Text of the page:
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AIDS protection for vaginal sex?

For the first time, a vaccine appears to protect monkeys from vaginal transmission of a virus that closely resembles HIV, the virus that causes AIDS, a team of investigators reported this week. They hope that such studies will lead to the development of human vaccines that will prevent HIV from being transmitted through heterosexual intercourse.

Heterosexual activity is the dominant form of HIV transmission worldwide, notes virologist Preston A. Marx, the study's lead researcher. Indeed, the World Health Organization estimates that most of the 13 million people infected with HIV since 1981 were exposed through heterosexual intercourse. The team details its findings in the May 28 SCIENCE.

The monkey vaccine represents a promising development in the effort to stop the spread of this lethal disease, AIDS researcher Anthony S. Fauci told SCIENCE NEWS. However, it may take years before researchers can begin human trials of a similar vaccine, warns Fauci, director of the National Institute of Allergy and Infectious Diseases.

In 1989, Marx showed that monkeys could be vaginally infected with the simian immunodeficiency virus (SIV), a virus that is genetically similar to HIV. Indeed, those same monkeys went on to develop an AIDS-like illness, says Marx, now at New Mexico State University's primate laboratory at Holloman Air Force Base.

Investigators have developed vaccines that protect monkeys from intravenous injections of SIV (SN: 8/19/89, p.116). But those vaccines failed to shield female monkeys who were vaginally exposed to SIV, notes co-researcher John H. Eldridge of the University of Alabama at Birmingham.

The researchers began their experiment by dousing SIV with a lethal dose of a chemical called formalin. Next, they enclosed the inactivated SIV in microscopic beads of a biodegradable polyester material. They gave six female monkeys intramuscular injections of this vaccine, a step designed to rev up their immune systems, Eldridge says.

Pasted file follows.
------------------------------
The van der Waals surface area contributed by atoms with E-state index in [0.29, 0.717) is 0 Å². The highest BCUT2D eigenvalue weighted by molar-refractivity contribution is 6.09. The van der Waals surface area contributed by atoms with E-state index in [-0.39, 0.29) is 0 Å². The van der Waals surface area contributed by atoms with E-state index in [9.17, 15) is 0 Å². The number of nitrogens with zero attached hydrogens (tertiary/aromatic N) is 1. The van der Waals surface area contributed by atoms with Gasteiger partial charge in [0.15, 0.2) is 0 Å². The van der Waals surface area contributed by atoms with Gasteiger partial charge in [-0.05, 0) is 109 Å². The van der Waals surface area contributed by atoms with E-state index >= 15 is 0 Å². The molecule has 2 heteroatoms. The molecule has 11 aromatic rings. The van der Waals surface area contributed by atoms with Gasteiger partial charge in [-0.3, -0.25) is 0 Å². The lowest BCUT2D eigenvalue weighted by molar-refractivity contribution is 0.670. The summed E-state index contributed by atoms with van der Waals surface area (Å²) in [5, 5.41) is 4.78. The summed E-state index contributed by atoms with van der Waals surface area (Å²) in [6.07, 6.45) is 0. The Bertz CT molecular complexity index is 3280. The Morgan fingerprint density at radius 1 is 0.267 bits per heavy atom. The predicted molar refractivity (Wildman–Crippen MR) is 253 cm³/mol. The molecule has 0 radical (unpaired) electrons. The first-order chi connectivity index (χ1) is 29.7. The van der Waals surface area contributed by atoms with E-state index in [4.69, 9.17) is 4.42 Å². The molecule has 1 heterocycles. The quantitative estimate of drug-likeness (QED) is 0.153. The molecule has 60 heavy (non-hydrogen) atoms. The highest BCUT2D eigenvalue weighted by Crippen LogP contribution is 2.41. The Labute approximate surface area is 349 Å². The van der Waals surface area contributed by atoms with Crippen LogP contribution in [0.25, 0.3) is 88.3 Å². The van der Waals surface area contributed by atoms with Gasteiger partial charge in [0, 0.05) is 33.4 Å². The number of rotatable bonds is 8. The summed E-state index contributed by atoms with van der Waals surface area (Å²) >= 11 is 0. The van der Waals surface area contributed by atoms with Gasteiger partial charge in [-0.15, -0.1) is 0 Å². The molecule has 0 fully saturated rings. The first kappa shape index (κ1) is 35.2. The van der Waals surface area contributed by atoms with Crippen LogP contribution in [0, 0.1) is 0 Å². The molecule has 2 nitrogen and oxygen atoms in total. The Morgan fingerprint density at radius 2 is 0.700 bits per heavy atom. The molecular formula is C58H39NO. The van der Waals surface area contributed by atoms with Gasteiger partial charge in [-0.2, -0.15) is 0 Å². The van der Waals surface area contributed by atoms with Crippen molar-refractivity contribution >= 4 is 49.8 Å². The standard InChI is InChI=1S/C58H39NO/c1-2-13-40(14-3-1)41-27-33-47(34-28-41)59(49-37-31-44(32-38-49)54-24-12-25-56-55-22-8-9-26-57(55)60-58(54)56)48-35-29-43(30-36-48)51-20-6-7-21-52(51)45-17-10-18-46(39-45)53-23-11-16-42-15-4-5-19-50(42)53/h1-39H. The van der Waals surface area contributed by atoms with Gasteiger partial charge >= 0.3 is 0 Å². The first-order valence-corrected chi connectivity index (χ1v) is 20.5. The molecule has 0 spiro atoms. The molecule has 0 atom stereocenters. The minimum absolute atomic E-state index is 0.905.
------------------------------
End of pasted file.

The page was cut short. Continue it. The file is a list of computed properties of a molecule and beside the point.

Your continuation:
The monkeys then received a series of booster treatments aimed at triggering the part of the immune system that protects the mucous membranes lining the vagina. Researchers gave three of the monkeys an oral booster and sprayed vaccine directly into the windpipes of the remaining three.

All six monkeys had antibodies to SIV in their vaginal fluid after such booster treatment. But would these antibodies confer protection against the lethal virus? To find out, the team rinsed the vaginas of the monkeys with fluid containing high concentrations of SIV.

The researchers repeatedly tested the blood of the monkeys for evidence of SIV infection. Eight weeks after exposure, only one of the monkeys had become infected. Another monkey seemed to show signs of infection, but later tests were negative. The other four monkeys remained SIV-negative throughout this part of the study.

To determine whether the protection would last, the team gave those four monkeys another series of boosters and then exposed them to SIV. This time, three of the four remained infection-free.

It is very difficult to predict whether an approach that works with monkeys will benefit humans, comments virologist Shiu-Lok Hu of the University of Washington in Seattle. However, this study does raise the hope that scientists may one day develop a vaccine that would protect women, and eventually men, from contracting HIV through heterosexual activity. It's easier for women to become infected with the AIDS virus during intercourse with an HIV-positive man than vice versa. In men, scientists theorize, HIV invades the body through the mucous lining of the urethra.

The scientists caution that additional animal studies will be needed before the vaccine can be tested in humans. "I'm not predicting that [a human vaccine] will be available next year," says Marx. "It took me five years to get to this point."
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Title Annotation:HIV vaccine research
Author:Fackelmann, Kathy A.
Publication:Science News
Date:May 29, 1993
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